Saturday, December 5, 2015

Vincent Taylor: Reflections on Commentary Writing

Vincent Taylor (1887-1968), was a preeminent New Testament scholar of his time, serving the bulk of his career as Ferens Professor of New Testament at Wesley College, Headingley, Leeds from 1930-1958. He wrote famous monographs such as Jesus and His Sacrifice: A Study of the Passion Sayings (1937) and The Atonement in New Testament Teaching (1940). As well known as these works were, however, Taylor was probably best known for his magnum opus The Gospel According to St. Mark (MacMillan) published in 1952. Taylor's commentary, although dated, is still considered one of the most valuable commentaries on the Second Gospel to this day, due to Taylor's handling of the Greek text. His approach is now widely used in many commentary series; one thinks of Eerdmans New International Greek Testament Commentary series as well as Harper Collins/Zondervan's World Biblical Commentary series.

I am always interested in the approach a scholar takes when writing a commentary. Many would opine that it is the least creative writing that there is, but to call it artless is a stretch too far. All of the tools that a scholar acquires in his training is challenged by the genre. I was excited therefore to see Taylor's comments in the Preface (v-ix), about what he hoped to achieve. Here are his thoughts on the monumental task of writing a commentary:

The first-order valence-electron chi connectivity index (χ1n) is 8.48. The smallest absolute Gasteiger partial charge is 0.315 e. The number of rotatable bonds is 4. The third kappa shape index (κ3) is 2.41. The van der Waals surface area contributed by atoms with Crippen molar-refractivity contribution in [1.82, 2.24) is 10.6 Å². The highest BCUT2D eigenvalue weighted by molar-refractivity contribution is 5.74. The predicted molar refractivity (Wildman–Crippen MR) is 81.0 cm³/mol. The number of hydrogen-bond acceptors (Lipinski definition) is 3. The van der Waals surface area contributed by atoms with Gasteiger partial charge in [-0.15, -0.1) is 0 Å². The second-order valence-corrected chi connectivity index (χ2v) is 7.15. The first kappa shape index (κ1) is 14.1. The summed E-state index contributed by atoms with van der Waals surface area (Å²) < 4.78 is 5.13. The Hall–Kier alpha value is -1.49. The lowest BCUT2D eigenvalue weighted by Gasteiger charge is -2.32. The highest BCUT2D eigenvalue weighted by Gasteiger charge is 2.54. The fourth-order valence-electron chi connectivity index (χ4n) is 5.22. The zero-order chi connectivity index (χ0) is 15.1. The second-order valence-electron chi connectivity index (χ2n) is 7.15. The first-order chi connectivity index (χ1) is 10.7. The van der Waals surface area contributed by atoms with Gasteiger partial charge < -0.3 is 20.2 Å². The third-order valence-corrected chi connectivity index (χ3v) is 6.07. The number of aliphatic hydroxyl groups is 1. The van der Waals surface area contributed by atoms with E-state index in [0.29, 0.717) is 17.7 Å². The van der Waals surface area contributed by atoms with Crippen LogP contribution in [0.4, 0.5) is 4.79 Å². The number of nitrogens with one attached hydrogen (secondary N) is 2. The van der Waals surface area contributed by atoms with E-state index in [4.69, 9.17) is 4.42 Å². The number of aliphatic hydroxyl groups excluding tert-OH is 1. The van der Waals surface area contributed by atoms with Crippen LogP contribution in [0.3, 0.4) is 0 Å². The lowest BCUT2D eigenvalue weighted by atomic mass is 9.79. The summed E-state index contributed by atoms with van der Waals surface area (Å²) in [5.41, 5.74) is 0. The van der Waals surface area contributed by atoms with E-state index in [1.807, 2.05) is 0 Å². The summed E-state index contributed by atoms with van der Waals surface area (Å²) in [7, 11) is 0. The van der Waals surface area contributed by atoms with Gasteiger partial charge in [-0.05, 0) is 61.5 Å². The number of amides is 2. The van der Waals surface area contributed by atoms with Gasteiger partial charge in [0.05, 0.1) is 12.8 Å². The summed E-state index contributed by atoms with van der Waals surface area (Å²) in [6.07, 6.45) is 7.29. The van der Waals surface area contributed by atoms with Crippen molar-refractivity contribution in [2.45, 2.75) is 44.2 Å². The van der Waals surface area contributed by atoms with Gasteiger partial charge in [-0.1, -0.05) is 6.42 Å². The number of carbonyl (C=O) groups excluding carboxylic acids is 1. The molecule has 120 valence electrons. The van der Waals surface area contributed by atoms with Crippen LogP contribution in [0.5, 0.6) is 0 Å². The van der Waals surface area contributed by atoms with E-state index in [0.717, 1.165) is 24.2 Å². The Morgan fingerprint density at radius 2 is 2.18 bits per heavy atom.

I hasten to say that in this work I have no thought of attempting to write a definitve commentary. I am content rather to report progress and perhaps to stimulate others to essay the task. It is not by one commentary, but by a series, that we are most  likely to make real progress. And, for the encouragement of others, I may say that there is no task so rewarding. When we write monographs on such questions as the Parables, the Kingdom of God, or the Son of Man, we read everything germane to such inquiries, but other subjects, which do not make the same appeal, have perforce to be passed by. In writing a commentary this method is not possible. Every theme that arises must be followed, and every line of inquiry into which it opens. The commentator is compelled to be cathollic in his sympathies, international in his outlook, hospitable in his interests (vi; italics mine).
Although the reflections may be more than 60 years old, the same holds true for the commentator today. To boil it down, the commentator, using every tool in their exegetical holster, must still follow the text, allowing it to dictate where the writer goes.

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